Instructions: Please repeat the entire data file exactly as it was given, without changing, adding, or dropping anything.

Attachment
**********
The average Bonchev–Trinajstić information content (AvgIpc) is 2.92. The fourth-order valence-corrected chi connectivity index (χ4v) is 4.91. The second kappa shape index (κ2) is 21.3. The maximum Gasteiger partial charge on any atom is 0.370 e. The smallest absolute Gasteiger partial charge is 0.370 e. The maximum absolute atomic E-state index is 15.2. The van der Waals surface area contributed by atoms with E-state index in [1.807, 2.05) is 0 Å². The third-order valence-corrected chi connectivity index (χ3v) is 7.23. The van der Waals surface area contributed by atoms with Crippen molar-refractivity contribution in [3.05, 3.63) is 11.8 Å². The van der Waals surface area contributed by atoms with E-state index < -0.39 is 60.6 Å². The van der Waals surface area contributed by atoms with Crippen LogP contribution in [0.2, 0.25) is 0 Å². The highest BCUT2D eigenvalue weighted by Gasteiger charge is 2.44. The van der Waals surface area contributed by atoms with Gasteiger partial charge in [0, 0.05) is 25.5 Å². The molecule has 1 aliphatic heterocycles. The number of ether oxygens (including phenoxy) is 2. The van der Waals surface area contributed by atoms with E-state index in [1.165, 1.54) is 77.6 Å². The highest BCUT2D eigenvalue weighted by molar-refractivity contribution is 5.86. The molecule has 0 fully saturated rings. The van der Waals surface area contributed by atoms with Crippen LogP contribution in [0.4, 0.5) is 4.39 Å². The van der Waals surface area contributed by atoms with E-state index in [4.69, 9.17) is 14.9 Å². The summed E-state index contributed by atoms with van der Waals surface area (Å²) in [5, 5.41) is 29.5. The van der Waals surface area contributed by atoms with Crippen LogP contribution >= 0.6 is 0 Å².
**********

The average Bonchev–Trinajstić information content (AvgIpc) is 2.92. The fourth-order valence-corrected chi connectivity index (χ4v) is 4.91. The second kappa shape index (κ2) is 21.3. The maximum Gasteiger partial charge on any atom is 0.370 e. The smallest absolute Gasteiger partial charge is 0.370 e. The maximum absolute atomic E-state index is 15.2. The van der Waals surface area contributed by atoms with E-state index in [1.807, 2.05) is 0 Å². The third-order valence-corrected chi connectivity index (χ3v) is 7.23. The van der Waals surface area contributed by atoms with Crippen molar-refractivity contribution in [3.05, 3.63) is 11.8 Å². The van der Waals surface area contributed by atoms with E-state index < -0.39 is 60.6 Å². The van der Waals surface area contributed by atoms with Crippen LogP contribution in [0.2, 0.25) is 0 Å². The highest BCUT2D eigenvalue weighted by Gasteiger charge is 2.44. The van der Waals surface area contributed by atoms with Gasteiger partial charge in [0, 0.05) is 25.5 Å². The molecule has 1 aliphatic heterocycles. The number of ether oxygens (including phenoxy) is 2. The van der Waals surface area contributed by atoms with E-state index in [1.165, 1.54) is 77.6 Å². The highest BCUT2D eigenvalue weighted by molar-refractivity contribution is 5.86. The molecule has 0 fully saturated rings. The van der Waals surface area contributed by atoms with Crippen LogP contribution in [0.4, 0.5) is 4.39 Å². The van der Waals surface area contributed by atoms with E-state index in [4.69, 9.17) is 14.9 Å². The summed E-state index contributed by atoms with van der Waals surface area (Å²) in [5, 5.41) is 29.5. The van der Waals surface area contributed by atoms with Crippen LogP contribution >= 0.6 is 0 Å².